This past Sunday, millions of viewer watched the BET Awards Show. With the dynamic Samuel L. Jackson as host, the show was touted as the hottest thing on the screen this summer. No matter how debonair the extraordinary Sam looked, this year’s show was a disappointment.
Back in the day, when BET as a network was in its infancy, what earlier award shows lacked in glitz thay made up for in character. The people presenting and those receiving awards came dressed as my grandmother use to say “like they were somebody.” Today the show is a hodgepodge of come as you like. With some looking like they’ve made it, others looking like they’d just rolled out of bed, and some looking like they just came in off the block.
In the past, award shows presented what was best about the performer not just what was popular. There was a sense that they represented the tired huddled masses who might never achieve what they had. So they gave us a vicarious view of life at the top and made us proud as they did so.
Something to be proud of was sorely missing from the award show Sunday night. It left a lot of questions about the gaudy tastelessness of the rich and famous. What makes a beautiful and talented women give up feminine glamour to dress like a hooker just to show off her obviously toned derriere? What happened to looking like a lady? What would make an award winning actor and singer come looking like a bum while presenting an award and promoting his latest movie. Why would a gospel songstress be presented an award at a show honoring R&B singers? If she knew she was to be recognized, why would she come without a bra? Why would a group of young upstarts be allowed to make fun of a troubled but established star? Let’s hope they have good accountants who will pay their taxes in full on time.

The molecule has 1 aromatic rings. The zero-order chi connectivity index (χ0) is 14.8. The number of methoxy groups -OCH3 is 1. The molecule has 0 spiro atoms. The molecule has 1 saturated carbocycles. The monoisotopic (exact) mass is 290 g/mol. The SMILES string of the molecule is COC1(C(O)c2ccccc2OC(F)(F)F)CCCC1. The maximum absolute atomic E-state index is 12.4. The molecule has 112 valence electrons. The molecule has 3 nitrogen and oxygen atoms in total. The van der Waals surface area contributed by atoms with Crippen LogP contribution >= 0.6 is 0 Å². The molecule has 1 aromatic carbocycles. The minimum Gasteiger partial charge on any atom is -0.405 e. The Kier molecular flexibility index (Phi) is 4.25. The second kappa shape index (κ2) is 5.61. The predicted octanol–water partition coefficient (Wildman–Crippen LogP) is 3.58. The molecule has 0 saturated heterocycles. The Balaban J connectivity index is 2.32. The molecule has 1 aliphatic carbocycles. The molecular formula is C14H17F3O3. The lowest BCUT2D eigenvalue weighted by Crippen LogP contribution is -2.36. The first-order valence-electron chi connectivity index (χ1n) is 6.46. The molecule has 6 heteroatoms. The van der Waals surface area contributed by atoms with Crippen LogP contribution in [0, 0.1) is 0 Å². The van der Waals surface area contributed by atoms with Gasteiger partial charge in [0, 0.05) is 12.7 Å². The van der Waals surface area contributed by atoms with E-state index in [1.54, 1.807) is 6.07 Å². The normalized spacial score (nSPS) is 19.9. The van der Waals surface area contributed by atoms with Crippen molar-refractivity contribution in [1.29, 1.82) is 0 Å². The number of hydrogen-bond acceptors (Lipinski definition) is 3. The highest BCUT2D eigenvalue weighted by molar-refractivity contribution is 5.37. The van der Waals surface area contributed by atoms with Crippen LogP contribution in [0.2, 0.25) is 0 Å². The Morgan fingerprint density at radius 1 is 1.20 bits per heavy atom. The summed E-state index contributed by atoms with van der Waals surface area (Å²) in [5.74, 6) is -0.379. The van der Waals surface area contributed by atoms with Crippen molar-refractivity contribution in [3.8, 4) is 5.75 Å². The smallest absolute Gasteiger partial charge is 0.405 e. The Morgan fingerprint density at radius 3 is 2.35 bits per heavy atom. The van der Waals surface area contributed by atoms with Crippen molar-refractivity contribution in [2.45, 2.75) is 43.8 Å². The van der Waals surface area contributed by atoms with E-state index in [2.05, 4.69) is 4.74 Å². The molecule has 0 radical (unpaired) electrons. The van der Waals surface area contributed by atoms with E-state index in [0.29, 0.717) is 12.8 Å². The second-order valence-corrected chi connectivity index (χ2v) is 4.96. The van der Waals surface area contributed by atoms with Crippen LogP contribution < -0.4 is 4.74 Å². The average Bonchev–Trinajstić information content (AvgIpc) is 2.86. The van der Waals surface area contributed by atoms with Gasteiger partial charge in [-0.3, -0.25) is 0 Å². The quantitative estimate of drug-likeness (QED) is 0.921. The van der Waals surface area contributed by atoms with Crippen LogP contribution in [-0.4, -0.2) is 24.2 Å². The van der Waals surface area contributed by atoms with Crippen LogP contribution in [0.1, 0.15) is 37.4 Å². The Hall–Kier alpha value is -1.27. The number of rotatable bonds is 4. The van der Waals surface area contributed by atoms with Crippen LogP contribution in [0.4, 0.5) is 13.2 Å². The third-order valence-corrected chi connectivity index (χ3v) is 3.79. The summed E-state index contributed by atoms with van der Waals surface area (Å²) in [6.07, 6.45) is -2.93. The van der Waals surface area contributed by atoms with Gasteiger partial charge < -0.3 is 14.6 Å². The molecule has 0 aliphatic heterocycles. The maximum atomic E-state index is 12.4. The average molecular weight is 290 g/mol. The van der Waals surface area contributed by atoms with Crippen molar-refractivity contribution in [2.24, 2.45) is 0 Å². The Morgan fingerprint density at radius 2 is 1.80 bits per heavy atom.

The redeeming parts of the show featured the mature and seasoned. The Rev. Al Sharpton looked stately and determined as he continues to be the spokesman of the movement. Frankie Beverly and Cissy Houston, though their voices were hoarse and weak, sang with a dignity and passion that you did not see early on. Mariah, Brandi, Monica, and Chaka brought raw talent with their love for the posthumously honored Whitney Houston, and Beyonce tried to right a wrong when she acknowledged Lauren Hill as one who paved the way for her.
Are we asking too much when we expect those that we helped get where they are to come looking like somebody when attending a televised affair like this? Yolanda Adams in her closing comments said “We need all of yawl.” Maybe that’s the issue, now that we’ve pushed them to the top they’ve left us behind and feel no obligation to do anything that might please or respect us. Maybe they’ve forgotten that they need us, and that if our little ones truly want to be like them, they will give them something to emulate.